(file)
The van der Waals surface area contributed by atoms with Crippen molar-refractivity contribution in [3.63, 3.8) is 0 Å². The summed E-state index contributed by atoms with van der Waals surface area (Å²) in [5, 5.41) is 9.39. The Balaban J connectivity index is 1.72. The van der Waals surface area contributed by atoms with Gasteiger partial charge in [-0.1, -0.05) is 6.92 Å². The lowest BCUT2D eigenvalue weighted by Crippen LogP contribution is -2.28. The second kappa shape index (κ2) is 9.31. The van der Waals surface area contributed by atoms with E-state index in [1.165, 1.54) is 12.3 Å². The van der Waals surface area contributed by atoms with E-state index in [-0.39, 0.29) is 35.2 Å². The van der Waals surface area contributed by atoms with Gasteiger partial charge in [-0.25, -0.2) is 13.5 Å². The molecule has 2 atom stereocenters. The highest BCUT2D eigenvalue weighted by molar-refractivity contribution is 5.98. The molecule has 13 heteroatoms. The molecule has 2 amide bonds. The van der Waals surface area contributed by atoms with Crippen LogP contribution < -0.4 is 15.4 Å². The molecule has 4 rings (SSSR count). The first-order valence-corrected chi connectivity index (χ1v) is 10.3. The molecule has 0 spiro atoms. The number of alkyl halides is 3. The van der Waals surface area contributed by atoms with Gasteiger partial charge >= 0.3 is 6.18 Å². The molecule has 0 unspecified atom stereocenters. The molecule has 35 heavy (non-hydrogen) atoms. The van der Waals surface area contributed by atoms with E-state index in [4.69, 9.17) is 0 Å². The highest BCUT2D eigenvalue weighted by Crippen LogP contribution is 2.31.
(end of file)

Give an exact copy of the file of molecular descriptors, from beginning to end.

The van der Waals surface area contributed by atoms with Crippen molar-refractivity contribution in [3.63, 3.8) is 0 Å². The summed E-state index contributed by atoms with van der Waals surface area (Å²) in [5, 5.41) is 9.39. The Balaban J connectivity index is 1.72. The van der Waals surface area contributed by atoms with Gasteiger partial charge in [-0.1, -0.05) is 6.92 Å². The lowest BCUT2D eigenvalue weighted by Crippen LogP contribution is -2.28. The second kappa shape index (κ2) is 9.31. The van der Waals surface area contributed by atoms with E-state index in [1.165, 1.54) is 12.3 Å². The van der Waals surface area contributed by atoms with E-state index in [-0.39, 0.29) is 35.2 Å². The van der Waals surface area contributed by atoms with Gasteiger partial charge in [-0.25, -0.2) is 13.5 Å². The molecule has 2 atom stereocenters. The highest BCUT2D eigenvalue weighted by molar-refractivity contribution is 5.98. The molecule has 13 heteroatoms. The molecule has 2 amide bonds. The van der Waals surface area contributed by atoms with Crippen LogP contribution < -0.4 is 15.4 Å². The molecule has 4 rings (SSSR count). The first-order valence-corrected chi connectivity index (χ1v) is 10.3. The molecule has 0 spiro atoms. The number of alkyl halides is 3. The van der Waals surface area contributed by atoms with Gasteiger partial charge >= 0.3 is 6.18 Å². The molecule has 0 unspecified atom stereocenters. The molecule has 35 heavy (non-hydrogen) atoms. The van der Waals surface area contributed by atoms with E-state index in [4.69, 9.17) is 0 Å². The highest BCUT2D eigenvalue weighted by Crippen LogP contribution is 2.31.